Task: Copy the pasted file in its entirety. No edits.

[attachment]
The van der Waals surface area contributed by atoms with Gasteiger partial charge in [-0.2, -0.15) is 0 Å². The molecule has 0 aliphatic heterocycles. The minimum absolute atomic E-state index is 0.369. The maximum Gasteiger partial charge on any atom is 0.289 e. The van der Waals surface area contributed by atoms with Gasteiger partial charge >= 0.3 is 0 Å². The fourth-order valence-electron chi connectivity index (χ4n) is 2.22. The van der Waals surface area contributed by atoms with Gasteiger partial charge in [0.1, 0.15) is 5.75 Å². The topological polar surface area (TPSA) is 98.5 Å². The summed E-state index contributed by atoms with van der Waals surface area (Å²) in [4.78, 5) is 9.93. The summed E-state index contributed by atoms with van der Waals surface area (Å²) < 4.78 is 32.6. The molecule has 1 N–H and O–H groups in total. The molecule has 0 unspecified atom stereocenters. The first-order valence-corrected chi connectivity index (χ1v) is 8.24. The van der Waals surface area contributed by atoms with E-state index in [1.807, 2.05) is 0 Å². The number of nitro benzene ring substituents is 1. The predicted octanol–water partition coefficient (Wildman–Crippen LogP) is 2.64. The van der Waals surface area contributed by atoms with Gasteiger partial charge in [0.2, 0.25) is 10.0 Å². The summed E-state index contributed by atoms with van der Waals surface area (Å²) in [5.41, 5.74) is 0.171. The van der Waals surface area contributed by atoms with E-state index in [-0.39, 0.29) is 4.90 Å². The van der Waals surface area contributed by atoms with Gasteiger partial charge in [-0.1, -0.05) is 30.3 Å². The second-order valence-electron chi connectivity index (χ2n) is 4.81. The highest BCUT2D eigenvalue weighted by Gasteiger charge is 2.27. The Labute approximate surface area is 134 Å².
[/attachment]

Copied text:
The van der Waals surface area contributed by atoms with Gasteiger partial charge in [-0.2, -0.15) is 0 Å². The molecule has 0 aliphatic heterocycles. The minimum absolute atomic E-state index is 0.369. The maximum Gasteiger partial charge on any atom is 0.289 e. The van der Waals surface area contributed by atoms with Gasteiger partial charge >= 0.3 is 0 Å². The fourth-order valence-electron chi connectivity index (χ4n) is 2.22. The van der Waals surface area contributed by atoms with Gasteiger partial charge in [0.1, 0.15) is 5.75 Å². The topological polar surface area (TPSA) is 98.5 Å². The summed E-state index contributed by atoms with van der Waals surface area (Å²) in [4.78, 5) is 9.93. The summed E-state index contributed by atoms with van der Waals surface area (Å²) < 4.78 is 32.6. The molecule has 1 N–H and O–H groups in total. The molecule has 0 unspecified atom stereocenters. The first-order valence-corrected chi connectivity index (χ1v) is 8.24. The van der Waals surface area contributed by atoms with E-state index in [1.807, 2.05) is 0 Å². The number of nitro benzene ring substituents is 1. The predicted octanol–water partition coefficient (Wildman–Crippen LogP) is 2.64. The van der Waals surface area contributed by atoms with Gasteiger partial charge in [0.2, 0.25) is 10.0 Å². The summed E-state index contributed by atoms with van der Waals surface area (Å²) in [5.41, 5.74) is 0.171. The van der Waals surface area contributed by atoms with E-state index in [-0.39, 0.29) is 4.90 Å². The van der Waals surface area contributed by atoms with Gasteiger partial charge in [-0.1, -0.05) is 30.3 Å². The second-order valence-electron chi connectivity index (χ2n) is 4.81. The highest BCUT2D eigenvalue weighted by Gasteiger charge is 2.27. The Labute approximate surface area is 134 Å².